Less Than a Quarter of Women Have Made This Key Money Move During the Pandemic
- Having emergency savings is an essential part of securing your finances.
- While the pandemic drove some women to build that safety net, many still lack cash reserves.
Should you put it on your radar?
The COVID-19 pandemic has taught a lot of people some valuable lessons -- such as to be prepared for the unexpected. When the outbreak first erupted back in early 2020, millions of jobs were shed within weeks, and countless Americans instantly fell behind on their bills.
Those without money in savings no doubt struggled more so than their counterparts who had cash reserves to dip into. Now, in the wake of the pandemic, a lot of people are changing their approach to managing their finances.
In a recent Nationwide survey, 23% of women have built themselves an emergency fund in light of the events of the past two years. But that means most women haven't taken that step. And if you're part of that category, it's imperative you prioritize your emergency fund and make an effort to build it as quickly as possible.
You never know when an emergency will strike
When the pandemic first erupted, it caused an unprecedented unemployment crisis. Thankfully, lawmakers responded to it by dishing out stimulus aid and putting protections into place, like mortgage forbearance and eviction bans, to help struggling Americans avoid harsh consequences while getting back on their feet.
But the reality is that it doesn't take a global health crisis to create a scenario where your need for cash reserves is elevated. It's possible to lose your job out of the blue in the midst of a strong economy. Or, you could end up getting sick or injured, leaving you with a string of costly medical bills to pay while you happen to be out of work.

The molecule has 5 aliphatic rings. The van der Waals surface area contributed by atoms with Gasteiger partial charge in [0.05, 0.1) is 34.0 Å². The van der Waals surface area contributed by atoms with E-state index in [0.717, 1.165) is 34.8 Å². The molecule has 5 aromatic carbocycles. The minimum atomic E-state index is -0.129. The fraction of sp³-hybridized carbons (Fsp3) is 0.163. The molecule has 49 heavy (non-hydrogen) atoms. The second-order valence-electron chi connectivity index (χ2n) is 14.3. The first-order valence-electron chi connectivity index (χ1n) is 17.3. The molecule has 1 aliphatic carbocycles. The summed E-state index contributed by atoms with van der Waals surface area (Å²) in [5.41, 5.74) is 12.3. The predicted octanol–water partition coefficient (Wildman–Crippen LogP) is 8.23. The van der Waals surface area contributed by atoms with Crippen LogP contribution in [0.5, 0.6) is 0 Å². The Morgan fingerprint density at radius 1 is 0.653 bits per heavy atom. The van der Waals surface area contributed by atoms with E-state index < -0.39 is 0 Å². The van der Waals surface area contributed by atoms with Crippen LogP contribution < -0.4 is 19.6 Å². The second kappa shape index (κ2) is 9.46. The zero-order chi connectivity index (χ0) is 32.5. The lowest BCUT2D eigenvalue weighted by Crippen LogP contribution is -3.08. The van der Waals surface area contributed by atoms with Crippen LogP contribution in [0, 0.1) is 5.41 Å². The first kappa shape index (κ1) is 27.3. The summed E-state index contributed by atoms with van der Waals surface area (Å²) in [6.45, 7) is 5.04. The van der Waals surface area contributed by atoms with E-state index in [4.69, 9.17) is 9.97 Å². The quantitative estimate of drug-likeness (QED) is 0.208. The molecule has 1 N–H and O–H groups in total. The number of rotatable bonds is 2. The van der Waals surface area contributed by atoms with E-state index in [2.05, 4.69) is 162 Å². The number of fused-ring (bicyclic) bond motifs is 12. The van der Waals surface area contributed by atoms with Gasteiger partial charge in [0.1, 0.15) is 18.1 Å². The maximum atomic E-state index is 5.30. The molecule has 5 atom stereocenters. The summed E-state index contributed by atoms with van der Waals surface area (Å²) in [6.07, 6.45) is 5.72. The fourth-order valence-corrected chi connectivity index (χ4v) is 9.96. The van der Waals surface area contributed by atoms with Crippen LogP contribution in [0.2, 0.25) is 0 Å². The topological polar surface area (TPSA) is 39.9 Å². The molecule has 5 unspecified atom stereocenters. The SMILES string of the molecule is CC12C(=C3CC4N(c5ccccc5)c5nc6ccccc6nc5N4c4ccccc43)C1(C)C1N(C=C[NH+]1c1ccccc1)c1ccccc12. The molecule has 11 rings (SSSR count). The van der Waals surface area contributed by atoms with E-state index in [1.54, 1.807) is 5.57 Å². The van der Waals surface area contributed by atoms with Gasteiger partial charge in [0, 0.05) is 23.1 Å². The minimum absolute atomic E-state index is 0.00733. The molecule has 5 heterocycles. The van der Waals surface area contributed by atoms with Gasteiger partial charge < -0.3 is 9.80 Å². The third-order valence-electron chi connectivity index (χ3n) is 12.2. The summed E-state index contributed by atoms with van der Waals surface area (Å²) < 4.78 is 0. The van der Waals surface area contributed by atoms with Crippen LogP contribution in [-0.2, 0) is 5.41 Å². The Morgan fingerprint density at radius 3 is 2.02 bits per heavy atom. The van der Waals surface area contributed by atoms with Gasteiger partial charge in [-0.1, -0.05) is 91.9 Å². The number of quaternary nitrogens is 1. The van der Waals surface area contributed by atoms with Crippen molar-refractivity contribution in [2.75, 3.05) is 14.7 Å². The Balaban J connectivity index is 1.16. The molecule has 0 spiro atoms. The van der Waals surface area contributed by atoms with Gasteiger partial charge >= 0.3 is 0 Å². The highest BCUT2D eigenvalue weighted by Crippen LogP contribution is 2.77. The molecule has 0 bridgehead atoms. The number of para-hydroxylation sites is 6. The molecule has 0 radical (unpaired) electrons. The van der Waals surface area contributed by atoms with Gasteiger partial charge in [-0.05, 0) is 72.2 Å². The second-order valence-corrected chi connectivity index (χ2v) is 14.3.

That's why it's so important to build yourself an emergency fund -- one with enough money to cover a minimum of three months of essential living expenses. Having those cash reserves could spare you a world of financial pain if your personal circumstances happen to take a turn for the worse.
How to build emergency savings
These days, it's hard to eke out money for savings, what with living costs being up across the board. But if your emergency fund is lacking or non-existent, then it's important to do what you can.
You can start by reviewing your current expenses and seeing if it's possible to cut back in any specific spending categories -- although if you're already living very frugally, it may not be. But if you have a habit of buying coffee every morning from the cafe around the corner or meeting friends for dinner at a restaurant twice a week, you may want to scale back in those areas.
You can also try boosting your income by getting yourself a side hustle. The gig economy is loaded with opportunities to secure an extra paycheck. And since that money won't be earmarked for existing bills, you should have no problem saving all of it (aside from what you owe the IRS for taxes, of course).
The fact that 23% of women have built emergency savings since the start of the pandemic is a positive thing -- for them, at least. But if you're among those who haven't taken steps to build cash reserves, then it's extremely important to make that effort. It may take time to complete your emergency fund, but the sooner you start, the better.
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